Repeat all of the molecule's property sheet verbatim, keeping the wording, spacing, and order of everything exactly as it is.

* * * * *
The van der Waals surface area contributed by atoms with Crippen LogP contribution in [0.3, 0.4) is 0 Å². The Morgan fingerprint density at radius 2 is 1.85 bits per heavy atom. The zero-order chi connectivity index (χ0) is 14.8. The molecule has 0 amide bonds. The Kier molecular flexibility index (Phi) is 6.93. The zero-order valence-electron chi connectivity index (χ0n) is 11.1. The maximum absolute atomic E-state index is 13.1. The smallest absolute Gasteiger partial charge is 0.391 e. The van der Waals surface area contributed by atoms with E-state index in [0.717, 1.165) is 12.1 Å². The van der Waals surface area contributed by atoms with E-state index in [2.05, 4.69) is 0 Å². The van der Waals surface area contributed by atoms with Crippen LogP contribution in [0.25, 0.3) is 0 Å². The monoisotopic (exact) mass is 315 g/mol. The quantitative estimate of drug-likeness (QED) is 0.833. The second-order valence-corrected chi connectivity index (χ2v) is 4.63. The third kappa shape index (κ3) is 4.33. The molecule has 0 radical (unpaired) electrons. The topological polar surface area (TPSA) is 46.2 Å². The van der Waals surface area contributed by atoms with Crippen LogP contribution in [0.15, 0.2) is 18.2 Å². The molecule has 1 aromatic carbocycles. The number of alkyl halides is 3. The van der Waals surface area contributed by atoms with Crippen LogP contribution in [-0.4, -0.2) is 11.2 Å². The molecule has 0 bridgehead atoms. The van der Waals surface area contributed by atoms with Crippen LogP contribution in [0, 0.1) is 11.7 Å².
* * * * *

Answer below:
The van der Waals surface area contributed by atoms with Crippen LogP contribution in [0.3, 0.4) is 0 Å². The Morgan fingerprint density at radius 2 is 1.85 bits per heavy atom. The zero-order chi connectivity index (χ0) is 14.8. The molecule has 0 amide bonds. The Kier molecular flexibility index (Phi) is 6.93. The zero-order valence-electron chi connectivity index (χ0n) is 11.1. The maximum absolute atomic E-state index is 13.1. The smallest absolute Gasteiger partial charge is 0.391 e. The van der Waals surface area contributed by atoms with E-state index in [0.717, 1.165) is 12.1 Å². The van der Waals surface area contributed by atoms with E-state index in [2.05, 4.69) is 0 Å². The van der Waals surface area contributed by atoms with Crippen LogP contribution in [0.25, 0.3) is 0 Å². The monoisotopic (exact) mass is 315 g/mol. The quantitative estimate of drug-likeness (QED) is 0.833. The second-order valence-corrected chi connectivity index (χ2v) is 4.63. The third kappa shape index (κ3) is 4.33. The molecule has 0 radical (unpaired) electrons. The topological polar surface area (TPSA) is 46.2 Å². The van der Waals surface area contributed by atoms with Crippen LogP contribution in [0.15, 0.2) is 18.2 Å². The molecule has 1 aromatic carbocycles. The number of alkyl halides is 3. The van der Waals surface area contributed by atoms with Crippen LogP contribution in [-0.4, -0.2) is 11.2 Å². The molecule has 0 bridgehead atoms. The van der Waals surface area contributed by atoms with Crippen LogP contribution in [0, 0.1) is 11.7 Å².